Don’t cry for me Argentina or Jerusalem

In reading through Zechariah 7 for my devotions (you’ll never hear me use the word “quiet time,” b/c that’s what my 3 year has to do when he doesn’t take a nap), I came across a challenging passage. 
It sounds innocent enough. 
2 Now the people of Bethel had sent Sharezer and Regem-melech and their men to entreat the favor of the LORD,  3 saying to the priests of the house of the LORD of hosts and the prophets, “Should I weep and abstain in the fifth month, as I have done for so many years?” 
But there really is something missing. It is like someone saying, “Lord, should I try to be sad and go through the outward emotions of looking like I’m sad because of my sins and the sins of my nation? Because I really am just bummed about missing my favorite restaurant and hangout places back home. Should I keep going through the motions of repentance without real repentance?”
Because that’s what was happening. Keep in mind, many of the same things that caused Israel to ‘get the boot,’ continued to happen. That’s why these lofty promises of a restoration of the temple (the rebuilt Temple was NOT nearly as cool as before) and the kingship never go anywhere. We don’t hear much about this new potential king Zerubbabel until Jesus’ genealogy. 
5 When you fasted and mourned in the fifth month and in the seventh, for these seventy years, was it for me that you fasted?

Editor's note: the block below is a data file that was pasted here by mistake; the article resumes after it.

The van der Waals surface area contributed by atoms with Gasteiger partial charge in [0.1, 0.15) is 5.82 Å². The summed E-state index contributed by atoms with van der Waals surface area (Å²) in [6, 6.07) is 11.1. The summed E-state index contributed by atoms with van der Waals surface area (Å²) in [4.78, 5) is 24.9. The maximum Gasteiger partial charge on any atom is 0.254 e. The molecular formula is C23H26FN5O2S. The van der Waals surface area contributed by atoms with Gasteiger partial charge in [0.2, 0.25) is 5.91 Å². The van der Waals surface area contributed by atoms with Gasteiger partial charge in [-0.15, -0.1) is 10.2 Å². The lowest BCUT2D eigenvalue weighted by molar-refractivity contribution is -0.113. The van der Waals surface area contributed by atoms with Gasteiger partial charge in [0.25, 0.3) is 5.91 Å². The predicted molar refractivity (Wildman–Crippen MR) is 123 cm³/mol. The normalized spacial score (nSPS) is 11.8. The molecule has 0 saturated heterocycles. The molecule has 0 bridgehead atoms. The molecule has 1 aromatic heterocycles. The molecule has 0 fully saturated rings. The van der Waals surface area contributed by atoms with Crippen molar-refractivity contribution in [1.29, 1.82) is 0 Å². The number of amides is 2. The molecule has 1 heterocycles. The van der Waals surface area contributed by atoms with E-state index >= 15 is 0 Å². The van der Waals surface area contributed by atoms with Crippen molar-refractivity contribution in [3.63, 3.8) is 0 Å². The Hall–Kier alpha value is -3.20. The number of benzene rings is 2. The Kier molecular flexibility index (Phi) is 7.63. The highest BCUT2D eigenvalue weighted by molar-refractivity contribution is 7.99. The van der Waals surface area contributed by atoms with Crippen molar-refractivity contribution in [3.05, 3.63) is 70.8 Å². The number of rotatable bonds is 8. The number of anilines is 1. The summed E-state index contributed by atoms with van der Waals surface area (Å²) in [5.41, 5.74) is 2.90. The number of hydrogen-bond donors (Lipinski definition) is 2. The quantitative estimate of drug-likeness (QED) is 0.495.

The Lord says that they were not fasting and weeping because of their sins. Some were probably bummed about the consequences of their sin: living in foreign land. Some of them had actually become quite comfortable there and enjoyed the foreign food and ladies.
It’s a good reminder to all of us that we can be sad over the consequences of our sin, without ever demonstrating true repentance: sadness over the fact that we’ve chosen death over life, empty wells (Jer 2:32) over the spring of living water (John 4:10-11).  For instance we can be sad over the relational consequences of yelling at our kids, kicking our dogs, belittling our spouses, not loving neighbors: loneliness, lack of intimacy, divorce, people not being there when we need them. But being sad about the consequences is not the same as truly grieving the sin.
What’s the difference? God says, “was it for me that you fasted these 70 years?” In other words, their idolatry and injustice was an affront to God Himself in addition to an oppressing His people. As David reminds us in Psalm 51, any sin done against another person made in the image of God is first and foremost a sin against God. It was He whom they had sinned, and it was to Him whom they were to first repent. But they hadn’t as evidenced by continuing in the pattern of injustice (Zech 7:9-10).
In regards to parenting, some things hit me then and now: do I grieve my sins against my kids and wife as though I’ve sinned against God? And when my kids disrespect me, do I grieve the fact that they’ve disrespected me only? Or do I grieve, concern myself, pray for the fact that they’re really disrespecting God as a Father? If I can grieve the sin as against God first and foremost, I don’t have to take it as personally. Instead of responding quickly or harshly, I then have the opportunity to bring the gospel to bear on the heart. After all, our sins are an affront against a Holy, but also LOVING Heavenly Father. It is out of respect and love for Him that I hope my kids will respect me, and not the other way around. Particularly when I’m hard to respect.

Anyhow, just some thoughts I had while reading Zechariah.

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